Was the weather on our side? The Boaden travel luck strikes again. While a bit cold it was dry and clear when we woke. We decided to get down the mountain early so delayed breakfast and headed out to the lookout first. The view was well worth waiting for, straight down the valley with the waterfall below us as well as the road we needed to take. The Troll’s Ladder is a thriller of a climb or descent. Recently declared a National Tourist Route, it was completed in 1936 after eight years of labour. Only a short 6kms in length it has 11 hairpin bends and a 1:12 gradient and much of it is effectively single lane and is best to drive either first thing in the morning or later in the afternoon when the tour buses have left. Several dramatic waterfalls, including the 180m high Stigfossen thunders down its side and the view over the valley below as we slowly made our way down was just awesome. We made it down safely with only a little bit of traffic coming the other way. A brief stop for breakfast and we were on our way again to Åndalsnes where our planned hike to Nesaksla starts. Steel walkways formed the start of the hike which quickly got steeper and a little more tricky but included handrails in the steeper section. The most spectacular section was Romsdalstrappa, a series of natural stone stairs (built by a team of Nepalese sherpas) leading to a 6.5m-long metal platform that juts into thin air. We were rewarded with the most astonishing views of the Romsdal Alps, the Rauma river and the Romsdal fjord. A large cruise ship was moored below us and was one that we had seen previously in Olden. As always, the climb down was much easier although there were a lot of people on the path heading up. We drove a few kilometres to our lunch spot before heading to our wildcamp spot 70kms away at Eidsvåg where we are again parked with views over the fjord.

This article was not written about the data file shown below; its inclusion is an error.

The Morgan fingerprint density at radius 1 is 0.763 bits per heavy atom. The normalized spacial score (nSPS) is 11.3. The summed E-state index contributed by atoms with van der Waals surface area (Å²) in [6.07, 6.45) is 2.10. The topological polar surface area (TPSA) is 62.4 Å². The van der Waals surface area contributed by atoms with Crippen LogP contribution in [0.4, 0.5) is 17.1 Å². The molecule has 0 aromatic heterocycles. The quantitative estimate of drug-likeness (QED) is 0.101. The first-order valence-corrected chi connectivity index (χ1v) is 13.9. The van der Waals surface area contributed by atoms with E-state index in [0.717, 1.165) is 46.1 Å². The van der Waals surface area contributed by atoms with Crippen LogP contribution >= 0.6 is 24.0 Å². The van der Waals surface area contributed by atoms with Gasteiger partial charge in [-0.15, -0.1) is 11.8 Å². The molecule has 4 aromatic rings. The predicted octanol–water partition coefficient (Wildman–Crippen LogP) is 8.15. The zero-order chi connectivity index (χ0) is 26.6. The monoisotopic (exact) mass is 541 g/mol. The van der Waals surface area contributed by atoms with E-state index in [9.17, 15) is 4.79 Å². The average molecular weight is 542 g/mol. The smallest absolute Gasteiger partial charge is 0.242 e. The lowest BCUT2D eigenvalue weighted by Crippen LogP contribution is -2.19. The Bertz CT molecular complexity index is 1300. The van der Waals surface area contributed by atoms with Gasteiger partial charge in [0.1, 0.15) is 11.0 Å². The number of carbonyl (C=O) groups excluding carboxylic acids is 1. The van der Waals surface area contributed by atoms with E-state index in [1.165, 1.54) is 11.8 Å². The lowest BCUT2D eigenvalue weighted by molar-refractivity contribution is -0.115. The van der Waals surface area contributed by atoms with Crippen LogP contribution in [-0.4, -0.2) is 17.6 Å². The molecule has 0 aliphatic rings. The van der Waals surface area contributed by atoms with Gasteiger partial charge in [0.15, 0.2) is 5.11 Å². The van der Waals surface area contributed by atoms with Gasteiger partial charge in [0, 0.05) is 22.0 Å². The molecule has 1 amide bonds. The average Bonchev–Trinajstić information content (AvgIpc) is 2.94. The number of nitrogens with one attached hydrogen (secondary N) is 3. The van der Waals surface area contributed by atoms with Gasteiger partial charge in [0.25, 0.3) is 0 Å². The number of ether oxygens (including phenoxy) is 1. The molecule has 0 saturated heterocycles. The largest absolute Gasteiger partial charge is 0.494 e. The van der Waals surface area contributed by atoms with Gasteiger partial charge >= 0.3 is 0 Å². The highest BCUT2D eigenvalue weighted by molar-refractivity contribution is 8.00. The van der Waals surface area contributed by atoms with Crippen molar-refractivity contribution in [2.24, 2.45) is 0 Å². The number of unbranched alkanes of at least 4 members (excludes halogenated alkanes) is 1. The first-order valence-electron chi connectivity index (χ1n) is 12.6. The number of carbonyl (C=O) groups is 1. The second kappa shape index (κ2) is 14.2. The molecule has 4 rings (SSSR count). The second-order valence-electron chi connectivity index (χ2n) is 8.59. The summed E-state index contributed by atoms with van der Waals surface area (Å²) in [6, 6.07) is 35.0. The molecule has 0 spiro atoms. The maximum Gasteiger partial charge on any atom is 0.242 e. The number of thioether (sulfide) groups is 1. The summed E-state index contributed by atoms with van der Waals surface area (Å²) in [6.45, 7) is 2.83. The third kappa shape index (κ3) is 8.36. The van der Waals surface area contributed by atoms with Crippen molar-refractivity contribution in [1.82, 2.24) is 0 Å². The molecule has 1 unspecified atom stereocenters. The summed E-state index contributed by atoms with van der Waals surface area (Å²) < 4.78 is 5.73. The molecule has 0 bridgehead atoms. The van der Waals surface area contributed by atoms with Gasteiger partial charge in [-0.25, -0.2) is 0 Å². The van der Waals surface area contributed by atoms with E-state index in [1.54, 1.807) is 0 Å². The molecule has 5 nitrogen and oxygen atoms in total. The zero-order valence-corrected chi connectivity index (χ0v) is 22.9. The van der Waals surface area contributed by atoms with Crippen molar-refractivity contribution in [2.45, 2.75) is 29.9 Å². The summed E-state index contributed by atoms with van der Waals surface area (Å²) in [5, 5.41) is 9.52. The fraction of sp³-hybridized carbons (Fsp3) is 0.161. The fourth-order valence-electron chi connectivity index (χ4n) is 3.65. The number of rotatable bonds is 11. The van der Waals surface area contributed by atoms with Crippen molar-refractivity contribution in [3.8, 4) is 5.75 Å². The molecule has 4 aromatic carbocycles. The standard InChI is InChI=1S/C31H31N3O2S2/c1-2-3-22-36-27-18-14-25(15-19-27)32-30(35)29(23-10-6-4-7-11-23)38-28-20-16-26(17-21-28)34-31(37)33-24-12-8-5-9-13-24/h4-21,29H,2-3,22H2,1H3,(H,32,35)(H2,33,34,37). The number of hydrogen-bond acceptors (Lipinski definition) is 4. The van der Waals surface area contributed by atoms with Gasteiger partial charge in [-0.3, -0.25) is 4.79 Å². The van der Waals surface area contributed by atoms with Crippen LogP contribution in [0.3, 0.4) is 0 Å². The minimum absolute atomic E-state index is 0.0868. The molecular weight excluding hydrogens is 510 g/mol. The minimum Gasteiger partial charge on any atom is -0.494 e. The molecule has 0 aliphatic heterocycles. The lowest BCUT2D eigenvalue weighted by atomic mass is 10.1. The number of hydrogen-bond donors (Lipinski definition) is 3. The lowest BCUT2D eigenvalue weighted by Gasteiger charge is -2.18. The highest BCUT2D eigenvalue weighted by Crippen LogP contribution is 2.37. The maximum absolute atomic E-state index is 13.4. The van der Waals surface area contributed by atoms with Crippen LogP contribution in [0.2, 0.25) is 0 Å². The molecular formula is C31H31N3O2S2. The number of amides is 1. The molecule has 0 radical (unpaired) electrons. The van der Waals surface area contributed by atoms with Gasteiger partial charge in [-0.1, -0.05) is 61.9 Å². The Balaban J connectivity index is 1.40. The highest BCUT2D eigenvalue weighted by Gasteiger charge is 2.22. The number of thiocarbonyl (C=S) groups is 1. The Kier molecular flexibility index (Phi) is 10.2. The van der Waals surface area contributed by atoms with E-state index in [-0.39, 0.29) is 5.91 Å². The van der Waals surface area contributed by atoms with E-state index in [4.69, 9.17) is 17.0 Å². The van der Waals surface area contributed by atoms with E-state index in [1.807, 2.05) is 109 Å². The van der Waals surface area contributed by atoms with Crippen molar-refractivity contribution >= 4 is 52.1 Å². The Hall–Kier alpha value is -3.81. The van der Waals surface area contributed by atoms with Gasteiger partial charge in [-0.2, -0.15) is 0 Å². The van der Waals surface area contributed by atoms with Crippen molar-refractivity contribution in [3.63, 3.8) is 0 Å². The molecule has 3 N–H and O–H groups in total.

The road!

The road!

In map form

In map form

Our breakfast spot

Our breakfast spot

The view from tn top of the Nesaskla

The view from tthe top of the Romsdalstrappa

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3 Responses to It’s all about the scenery

  1. Have been away for a few weeks from the internet ( on holiday ) and I am now catching up… What a post, this one, those pictures!!! Norway is definitely on our list now, the sooner the better!!! Thanks for the wonderful description and great pics!!

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  2. A must see destination and so easy for Motorhomers. We didn’t pay for any overnight parking, you can wildcamp anywhere! We bought lots of food in Germany to keep the cost down (probably will be eating all of it for the next three months!) so our only major expense was diesel, but worth every kroner.

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  3. Larissa Boaden says:

    That road is intense!!!!! Glad to see you got a photo of the both of you 🙂

    Like